Civil servants at the Department for Communities and Local Government are living in fear of a sweet smelling mobile technology thief who carries a ladies' purse. That is the inescapable conclusion after a minister in the department detailed the terrifying catalogue of thefts within the department in a commons answer. Pete …
How are all their laptops a grand a pop? I recently purchased 6 (so no governemnt purchasing power) decently specced laptops for our managers for £600 a piece, and everyone elses are around the £400 mark...
And £20 for a USB stick??
I bet you
werent spending public money though.
Perhaps they spent a grand because they could, and bought high spec models, for no apparent reason?
Its why the public sector is in such shit now, and panicking like crazy.
And 20quid for a USB stick is fine, this will buy you a high speed 8GB model or maybe a 4GB encrypted one.
Those are consumer grade, not business grade laptops. A well-configured Dell E4310* will come in easily around €1200, assuming you dropped office and the ePort dock.
* Yeah I said Dell.
@ Daniel Wilkie
Laptops are provided by an outsourced IT company (Steria) so they'll get tucked up on price to make sure that money is made on the contract. USB sticks in central government can only be used if they are encrypted (as another of our outsourcing chums managed to lose one which contained sensitive data a while back) so they tend to be on the expensive side rather than staff being able to use the sort that you get free with a packet of cornflakes.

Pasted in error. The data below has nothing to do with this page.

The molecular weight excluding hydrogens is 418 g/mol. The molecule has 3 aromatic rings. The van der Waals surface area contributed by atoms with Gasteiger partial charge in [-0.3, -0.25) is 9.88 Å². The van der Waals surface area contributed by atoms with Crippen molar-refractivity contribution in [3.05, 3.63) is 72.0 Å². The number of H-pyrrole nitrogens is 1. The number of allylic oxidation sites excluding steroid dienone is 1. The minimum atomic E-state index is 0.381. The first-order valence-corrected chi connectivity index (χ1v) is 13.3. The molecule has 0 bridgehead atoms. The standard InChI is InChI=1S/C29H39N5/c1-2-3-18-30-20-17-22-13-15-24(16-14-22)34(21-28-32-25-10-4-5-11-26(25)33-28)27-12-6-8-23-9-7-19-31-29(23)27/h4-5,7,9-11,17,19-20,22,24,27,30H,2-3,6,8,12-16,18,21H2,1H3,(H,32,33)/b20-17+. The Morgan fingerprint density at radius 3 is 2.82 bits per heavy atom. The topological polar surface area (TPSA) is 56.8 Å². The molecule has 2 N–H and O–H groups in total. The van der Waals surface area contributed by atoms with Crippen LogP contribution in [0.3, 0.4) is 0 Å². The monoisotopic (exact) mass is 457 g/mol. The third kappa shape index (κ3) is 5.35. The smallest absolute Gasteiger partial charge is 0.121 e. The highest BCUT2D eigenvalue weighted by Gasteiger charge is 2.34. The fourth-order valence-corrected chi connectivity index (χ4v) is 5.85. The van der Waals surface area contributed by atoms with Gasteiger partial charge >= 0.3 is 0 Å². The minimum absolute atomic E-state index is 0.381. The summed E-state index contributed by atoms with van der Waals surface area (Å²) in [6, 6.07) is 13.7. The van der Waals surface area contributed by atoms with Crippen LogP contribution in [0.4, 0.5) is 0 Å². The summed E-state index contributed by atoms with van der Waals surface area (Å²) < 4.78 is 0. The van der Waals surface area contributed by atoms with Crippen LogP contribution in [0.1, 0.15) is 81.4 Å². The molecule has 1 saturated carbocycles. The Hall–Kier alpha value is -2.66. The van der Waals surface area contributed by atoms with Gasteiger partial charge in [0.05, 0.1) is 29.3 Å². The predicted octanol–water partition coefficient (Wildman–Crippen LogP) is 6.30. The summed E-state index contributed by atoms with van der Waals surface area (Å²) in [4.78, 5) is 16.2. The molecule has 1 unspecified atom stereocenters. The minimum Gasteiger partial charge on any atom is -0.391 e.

That will be for looking at Excel spreadsheets then. Need an ultra fast processor and all the trimmings for that, obviously.
My arse "none of the stolen devices contained classified data".
"Classified" just means the Gubberment don't want you to see it
It doesn't include "Personal" or "Private" or all of the other kinds of data that you and I would prefer not to be in the hands of miscreants.
"Sadly, O'Neill does not detail exactly what kind of aftershave was purloined, meaning public watchdogs have no scent to follow. ®"
Does the (R) at the end mean you've, "reserved" or trademarked this joke?
The (R) at the end means it was written by The Register. Look at the end of every article on here, with the possible exception of some of the ones written by third parties
You mean everything I find with an (R) is written or fabricated by The Register? Inconceivable!
Alternative to expenses?
The rise in "loss or theft" seems to coincide with changes to the expenses gravy train. I'm sure that's pure coincidence.
and the owners?
How many of the pratts who got stuff nicked have been disciplined for leaving government property lying around where it can be half-inched?
Let me guess. None. So much for looking after *our* tax money
No scent, no feeling...
No, it's not funny and it's not clever.
Of course there was no "classified data"...